capacity to work
- Whether the worker actually produces anything during this time and whether the worker produces what the employer wants is uncertain. It is up to the employer to turn the capacity to work into actual productive work.
- In this way, employment entails cooperation between workers (sometimes called “labour”) and employers (sometimes called “capital”), because both parties benefit from a profitable business.
- A capitalist economy is characterized by the private ownership of capital, the allocation of resources through market mechanisms, and the profit imperative.
- Workers enter an employment relationship, in part, because they must exchange their labor with an employer in order to acquire money. They require this money to purchase the necessities of life.
- Gender-based Analysis Plus is an analytical process used by several Federal government departments to assess the different experiences of women, men and non-binary people to policies, programs and initiatives.
human resource management
- Human resource management encompasses a variety of tasks designed to ensure that the work required by the employer is completed as efficiently as possible. More specifically, HRM is intended to maximize the profitability the employer realizes from employing workers. This is consistent with the profit imperative that most employers face in capitalist economies.
- workers agree to provide their time and skills
- In a labour market, employers buy and workers sell the workers’ capacity to work
- Is concerned with analysing how a workforce’s labour power (its ability to work) is directed towards the production of commodities (goods and services) that can be sold at a profit.
- Given this, it is fair to say that most jobs are designed on a “male” model of employment. Specifically, jobs are designed assuming that paid employment is the primary task of the employee, and social reproduction is handled by someone else. This pattern often pressures women to “choose” part-time or flexible positions in order to accommodate their other responsibilities.
- Employment that is not full-time, permeant position. i.e., part-time, self-employed, seasonal, temporary, or contract work
- Some HRM practitioners—most often those who work in unionized workplaces—acknowledge that organizational conflict is endemic and stems from conflicting interests. This pluralist approach typically focuses on finding ways to identify and manage such conflicts.
- These workers are frequently referred to as being “precariously employed” because they are often poorly paid, have little job security, and lack statutory and employment benefits
- (i.e., wages and benefits).
- Social reproduction is the process by which a particular social structure is perpetuated over time.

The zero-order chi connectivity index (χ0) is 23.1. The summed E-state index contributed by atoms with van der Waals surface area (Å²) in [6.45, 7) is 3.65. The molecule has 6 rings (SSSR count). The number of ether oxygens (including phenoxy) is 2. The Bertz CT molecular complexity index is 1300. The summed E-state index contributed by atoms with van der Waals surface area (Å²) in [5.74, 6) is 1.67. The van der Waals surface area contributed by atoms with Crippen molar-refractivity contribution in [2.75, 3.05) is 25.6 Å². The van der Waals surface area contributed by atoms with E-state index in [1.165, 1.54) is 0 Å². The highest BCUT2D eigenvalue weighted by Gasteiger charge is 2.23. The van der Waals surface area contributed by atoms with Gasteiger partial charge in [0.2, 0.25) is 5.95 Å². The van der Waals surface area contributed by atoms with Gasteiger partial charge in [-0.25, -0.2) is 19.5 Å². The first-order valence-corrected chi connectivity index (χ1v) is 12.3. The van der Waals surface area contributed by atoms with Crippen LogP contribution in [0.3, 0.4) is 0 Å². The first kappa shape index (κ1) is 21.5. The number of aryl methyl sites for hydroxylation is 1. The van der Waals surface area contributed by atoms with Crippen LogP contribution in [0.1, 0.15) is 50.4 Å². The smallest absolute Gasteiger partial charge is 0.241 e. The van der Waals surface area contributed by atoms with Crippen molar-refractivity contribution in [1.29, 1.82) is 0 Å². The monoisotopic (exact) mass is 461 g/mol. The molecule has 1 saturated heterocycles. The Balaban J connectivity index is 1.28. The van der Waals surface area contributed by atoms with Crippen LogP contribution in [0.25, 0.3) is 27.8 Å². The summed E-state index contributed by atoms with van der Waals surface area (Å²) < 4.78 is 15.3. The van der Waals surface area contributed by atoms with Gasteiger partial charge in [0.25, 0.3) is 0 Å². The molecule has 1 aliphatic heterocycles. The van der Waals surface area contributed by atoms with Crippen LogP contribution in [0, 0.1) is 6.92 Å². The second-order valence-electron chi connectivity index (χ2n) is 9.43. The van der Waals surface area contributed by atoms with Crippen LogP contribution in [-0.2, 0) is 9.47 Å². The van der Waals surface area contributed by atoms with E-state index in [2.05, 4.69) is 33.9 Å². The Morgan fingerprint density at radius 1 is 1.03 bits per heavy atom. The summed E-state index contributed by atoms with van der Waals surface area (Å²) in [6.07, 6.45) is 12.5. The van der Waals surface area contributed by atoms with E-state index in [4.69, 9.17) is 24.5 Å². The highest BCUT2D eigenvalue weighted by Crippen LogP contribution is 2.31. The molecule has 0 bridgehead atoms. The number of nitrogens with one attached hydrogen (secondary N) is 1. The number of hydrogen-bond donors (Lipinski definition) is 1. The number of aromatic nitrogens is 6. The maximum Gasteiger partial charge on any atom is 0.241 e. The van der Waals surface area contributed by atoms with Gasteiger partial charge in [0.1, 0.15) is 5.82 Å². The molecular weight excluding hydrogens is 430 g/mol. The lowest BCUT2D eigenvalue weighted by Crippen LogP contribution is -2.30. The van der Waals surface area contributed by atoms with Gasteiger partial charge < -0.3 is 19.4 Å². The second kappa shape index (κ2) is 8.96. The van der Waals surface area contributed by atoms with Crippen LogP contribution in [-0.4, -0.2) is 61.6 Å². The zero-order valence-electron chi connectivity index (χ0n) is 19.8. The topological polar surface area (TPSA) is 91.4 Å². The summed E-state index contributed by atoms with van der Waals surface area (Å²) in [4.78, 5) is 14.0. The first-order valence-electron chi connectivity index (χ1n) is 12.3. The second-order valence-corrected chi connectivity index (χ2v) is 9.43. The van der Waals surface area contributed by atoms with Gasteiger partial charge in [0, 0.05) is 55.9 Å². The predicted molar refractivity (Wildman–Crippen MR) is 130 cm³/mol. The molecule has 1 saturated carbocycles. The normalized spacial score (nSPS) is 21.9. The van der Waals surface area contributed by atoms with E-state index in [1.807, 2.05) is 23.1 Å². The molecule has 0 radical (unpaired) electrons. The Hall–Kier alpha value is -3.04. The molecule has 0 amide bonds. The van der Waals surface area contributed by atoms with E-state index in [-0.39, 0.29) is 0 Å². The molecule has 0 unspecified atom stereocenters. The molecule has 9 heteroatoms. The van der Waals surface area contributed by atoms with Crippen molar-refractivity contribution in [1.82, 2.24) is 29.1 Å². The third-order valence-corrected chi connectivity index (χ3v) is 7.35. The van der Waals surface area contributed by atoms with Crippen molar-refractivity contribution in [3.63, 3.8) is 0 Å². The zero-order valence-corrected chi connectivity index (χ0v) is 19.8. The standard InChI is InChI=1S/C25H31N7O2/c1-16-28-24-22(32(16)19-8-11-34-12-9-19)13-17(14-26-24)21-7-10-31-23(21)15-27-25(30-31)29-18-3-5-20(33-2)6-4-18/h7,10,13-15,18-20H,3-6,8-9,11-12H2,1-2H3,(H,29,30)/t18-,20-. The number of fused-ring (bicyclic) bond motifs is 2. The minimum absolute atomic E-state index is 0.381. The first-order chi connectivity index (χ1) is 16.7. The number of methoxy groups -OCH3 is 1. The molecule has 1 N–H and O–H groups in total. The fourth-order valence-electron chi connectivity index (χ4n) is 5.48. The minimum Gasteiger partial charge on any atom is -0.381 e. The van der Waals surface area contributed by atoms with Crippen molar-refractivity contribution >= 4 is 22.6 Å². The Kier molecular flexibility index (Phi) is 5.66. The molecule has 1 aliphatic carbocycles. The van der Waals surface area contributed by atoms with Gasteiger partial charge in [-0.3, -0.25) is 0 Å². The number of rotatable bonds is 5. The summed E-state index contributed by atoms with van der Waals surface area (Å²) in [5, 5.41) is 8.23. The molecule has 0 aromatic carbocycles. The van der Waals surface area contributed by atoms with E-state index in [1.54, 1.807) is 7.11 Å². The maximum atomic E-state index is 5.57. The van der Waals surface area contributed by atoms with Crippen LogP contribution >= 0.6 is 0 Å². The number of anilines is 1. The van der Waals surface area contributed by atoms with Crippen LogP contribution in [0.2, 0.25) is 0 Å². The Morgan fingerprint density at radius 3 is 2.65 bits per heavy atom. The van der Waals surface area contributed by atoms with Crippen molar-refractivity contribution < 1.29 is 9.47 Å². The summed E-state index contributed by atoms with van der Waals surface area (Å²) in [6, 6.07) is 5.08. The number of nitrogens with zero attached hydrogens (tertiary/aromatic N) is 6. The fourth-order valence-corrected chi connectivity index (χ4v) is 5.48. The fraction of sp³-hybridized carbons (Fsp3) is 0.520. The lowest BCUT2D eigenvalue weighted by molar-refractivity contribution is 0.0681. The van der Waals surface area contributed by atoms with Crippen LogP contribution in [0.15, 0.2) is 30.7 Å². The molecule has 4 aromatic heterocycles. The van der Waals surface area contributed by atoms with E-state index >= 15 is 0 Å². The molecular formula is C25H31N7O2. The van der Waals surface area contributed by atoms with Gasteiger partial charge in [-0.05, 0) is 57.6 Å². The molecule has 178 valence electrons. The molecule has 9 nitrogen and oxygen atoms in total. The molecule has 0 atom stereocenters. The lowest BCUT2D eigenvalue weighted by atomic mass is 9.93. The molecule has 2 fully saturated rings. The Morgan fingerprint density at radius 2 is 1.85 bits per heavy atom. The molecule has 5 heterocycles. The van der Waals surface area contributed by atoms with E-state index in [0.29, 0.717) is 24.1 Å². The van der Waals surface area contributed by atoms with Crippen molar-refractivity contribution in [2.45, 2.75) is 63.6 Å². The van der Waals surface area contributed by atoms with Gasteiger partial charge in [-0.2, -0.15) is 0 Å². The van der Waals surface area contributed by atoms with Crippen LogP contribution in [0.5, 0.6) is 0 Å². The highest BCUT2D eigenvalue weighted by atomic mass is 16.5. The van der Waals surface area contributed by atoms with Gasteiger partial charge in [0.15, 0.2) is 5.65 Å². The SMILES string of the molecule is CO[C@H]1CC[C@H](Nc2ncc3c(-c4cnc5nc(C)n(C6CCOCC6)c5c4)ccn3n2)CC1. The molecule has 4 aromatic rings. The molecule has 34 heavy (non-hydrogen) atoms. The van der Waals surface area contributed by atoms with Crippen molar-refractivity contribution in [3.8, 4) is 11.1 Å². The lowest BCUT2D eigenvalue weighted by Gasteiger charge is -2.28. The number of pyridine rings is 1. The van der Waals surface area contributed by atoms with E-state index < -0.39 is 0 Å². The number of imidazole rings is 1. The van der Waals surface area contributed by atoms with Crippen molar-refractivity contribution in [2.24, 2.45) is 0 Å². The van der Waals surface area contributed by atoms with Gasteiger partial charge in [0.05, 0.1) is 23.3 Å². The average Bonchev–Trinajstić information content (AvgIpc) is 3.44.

- One of the strategies most often employed to disguise that HRM is an exercise of power is to assert that workers and employers have common interests (which, in some instances, they do). This is frequently referred to as a “unitarist view” of employment. In this view, HRM decisions are simply technical decisions about how to best achieve these common interests.
- Between men and women in the labor market
- This wage-effort bargain involves how hard employees are going to work, given the terms and conditions of their employment contract. This bargain is sometimes referred to as a “psychological contract” between workers and their employer.
- The first agreement that workers strike with employers about wages is called the “wage-rate bargain.”
- What is the purpose of human resource management, according to the textbook?
a. Successful organizations are particularly adept at bringing together different kinds of people to achieve a common purpose. This is the essence of human resources management (HRM). HRM involves a wide variety of activities, including analyzing a company’s competitive environment and designing jobs so that a firm’s strategy can be successfully implemented to beat the competition.
- What are the major functions performed by human resource professionals? How are these functions related to one another? (You may wish to draw a diagram to show these relationships.)
a. This, in turn, requires identifying, recruiting, and selecting the right people for those jobs; training, motivating, and appraising these people; developing competitive compensation policies to retain them; grooming them to lead the organization in the future—the list goes on.
- What will be the most important issue or challenge facing HRM in the future? How will this issue or challenge affect the practice of HRM?
. Gauging the knowledge and skill base of international workers and figuring out how best to hire and train them, sometimes with materials that must be translated into a number of different languages, are also issues for firms. Relocating managers and other workers to direct the efforts of an international workforce is a challenge as well.